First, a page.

Chapter Six

At an age of about fifty years, Clare Zickuhr took time for assessment, and was satisfied as he looked around in the early 1990's. He had worked his way through data management jobs to a position as accountant for a multinational oil company, ARCO. The good life included hosting friends in a 3,000 square foot house on the bluff outside Anchorage, with a wall of windows overlooking Cook Inlet.


And watching Beluga whales romp in the inlet, or standing beside his wife Barbara in companionable silence, contemplating a panoramic sunset over a distant mountain range. Barbara was content with her own range of interests, from collecting art to studying medical anthropology.

That the Zickuhrs would become activists in an eclectic group of environmentalists was too foreign a possibility to consider. A visit from a neighbor in October of 1993 changed their serene existence, however. Jim, a pilot with Alaska Airlines, came over one night and mentioned that at a pilots' meeting he had heard about a government project called HAARP that was going up "in the bush" northeast of Anchorage. Jim knew Clare was a ham radio operator who spent a couple of nights a week closeted with his shortwave equipment and that he ran three ham-nets.


Jim bunded him a flyer which said HAARP was an acronym chosen by military agencies to name their project, which would include a large array of antennae on the ground beaming a billion watts of electromagnetic power - at radio frequencies - up through the atmosphere. It would be the biggest zapper in the world! Even if it didn't get beyond the megawatt (millions of watts) stage, such a transmitter was certain to interfere with communications in the bush. People in remote areas of Alaska rely on radios for life or death calls such as for a Medivac aircraft to save a child's life.

Jim wondered what electronic interference from HAARP could do to onboard systems on the jets which he pilots Clare listened to his worries about aircraft that are controlled by remote operation instead of having direct cable levering rudders and other equipment. Such a craft could be more susceptible to a big blast of energy that might lock it into position or over ride the remote control. Reassurances from the Federal Aviation Administration reported in the media were not the last word as far as pilots were concerned.

That night when Zickuhr sat down in front of his shortwave apparatus and went on the air, he asked other ham radio operators if they had heard about the HAARP transmitter. They hadn't heard, but wanted to learn about the biggest "ionospheric heater" in the world. They learned that similar antennae in other countries had beamed electromagnetic power into high level experiments for years, but HAARP would be the most powerful, zapping the upper atmosphere with an unprecedented power level of energetic particles. Engineering Mother Nature - the planetary environment would become a new ball game.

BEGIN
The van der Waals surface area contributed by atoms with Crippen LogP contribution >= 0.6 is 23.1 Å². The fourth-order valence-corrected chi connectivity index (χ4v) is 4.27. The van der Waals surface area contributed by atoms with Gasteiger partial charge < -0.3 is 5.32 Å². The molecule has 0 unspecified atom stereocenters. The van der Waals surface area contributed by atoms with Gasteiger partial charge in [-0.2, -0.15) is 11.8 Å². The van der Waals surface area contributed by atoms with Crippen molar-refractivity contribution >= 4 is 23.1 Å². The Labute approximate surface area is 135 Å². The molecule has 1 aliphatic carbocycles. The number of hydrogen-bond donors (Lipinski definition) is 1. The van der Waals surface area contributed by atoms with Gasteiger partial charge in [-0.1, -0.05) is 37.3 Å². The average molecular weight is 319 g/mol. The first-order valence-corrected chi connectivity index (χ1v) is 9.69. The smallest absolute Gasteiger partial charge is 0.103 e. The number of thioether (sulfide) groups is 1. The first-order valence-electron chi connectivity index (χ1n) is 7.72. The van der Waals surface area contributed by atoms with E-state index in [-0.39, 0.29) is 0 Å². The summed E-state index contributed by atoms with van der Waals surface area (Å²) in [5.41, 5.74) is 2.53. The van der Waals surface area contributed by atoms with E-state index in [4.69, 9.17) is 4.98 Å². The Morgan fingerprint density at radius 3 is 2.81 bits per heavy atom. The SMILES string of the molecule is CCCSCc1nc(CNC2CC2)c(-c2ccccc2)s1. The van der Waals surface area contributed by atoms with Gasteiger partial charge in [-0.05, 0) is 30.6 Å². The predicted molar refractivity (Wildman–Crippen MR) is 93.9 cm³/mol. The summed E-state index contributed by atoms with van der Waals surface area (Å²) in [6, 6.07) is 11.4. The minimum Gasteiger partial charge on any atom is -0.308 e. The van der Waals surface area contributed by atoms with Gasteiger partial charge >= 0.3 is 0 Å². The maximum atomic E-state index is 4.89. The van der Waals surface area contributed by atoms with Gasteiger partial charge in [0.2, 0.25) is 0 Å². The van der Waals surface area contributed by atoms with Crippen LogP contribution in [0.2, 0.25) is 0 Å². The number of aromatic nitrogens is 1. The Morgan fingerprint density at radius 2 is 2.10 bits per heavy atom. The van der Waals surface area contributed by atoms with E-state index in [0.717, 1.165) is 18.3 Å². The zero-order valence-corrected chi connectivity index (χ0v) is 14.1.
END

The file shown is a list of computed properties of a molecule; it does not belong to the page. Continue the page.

Some hams lived in areas where HAARP public relations people were holding public briefings, and these operators reported back on the air. The Pentagon had been shopping for a site, because HAARP's radio interference would be too strong to locate near military facilities.

"Then why do they think we want it in our own backyards?" asked some individuals whose communities were considered as possible sites.

When the choice was made to build it near Gakona, a hamlet about 140 miles north of Prince William Sound, some of the on the air chatter died down.

While he still had time to sit in front of the two-story fireplace for a leisurely read, Clare had finished a book titled Miles from Nowhere. It was about people living in "the lower 48" states, in places where there were fewer than two people per square mile. The military had of course chosen such areas to do its hazardous testing such as nuclear blasts.

"Gakona reminds me of that Miles, from Nowhere theme," he told Barbara. "Few people around to complain."

Although he sympathized with bush dwellers concerned about how close they were to electromagnetic radiations from HAARP, his main question was more global.

"What all is this thing going to do to the upper atmosphere?"

HAARP's public relations sheet described it as pure scientific research on the aurora borealis and research on the ionosphere's ability to affect communications. The U.S. Air Force and Navy were paying for the project, but they said it was not a weapons system. Later, Clare Zickuhr would learn that the technology definitely could be used for military purposes. He wondered what else they weren't telling the taxpayers about HAARP.

His training as an accountant led him to ask about the checks and balances in the situation. HAARP planners would choreograph experiments on the crucial envelope of charged particles which circled the planet - the ionosphere, which protects Earth's inhabitants, like a spherical umbrella, from cosmic radiations. What independent scientists - not in any way funded by the military - were monitoring this project? He could find none.


Especially missing were biologists and independent atmospheric physicists, if there are any such independents.

"Basically," he concluded, "the military is going to give the ionosphere a big kick and see what happens. My biggest worry is what they're going to do by punching holes in the ionosphere or heating it. It's going to have reactions that they don't know how to predict. Look at the past - they set off nuclear explosions in the atmosphere before they figured out 'hey that's going to cause problems' and changed the wind patterns for years."

Barbara shared his view, and expressed it with an Alaskan's common sense observation.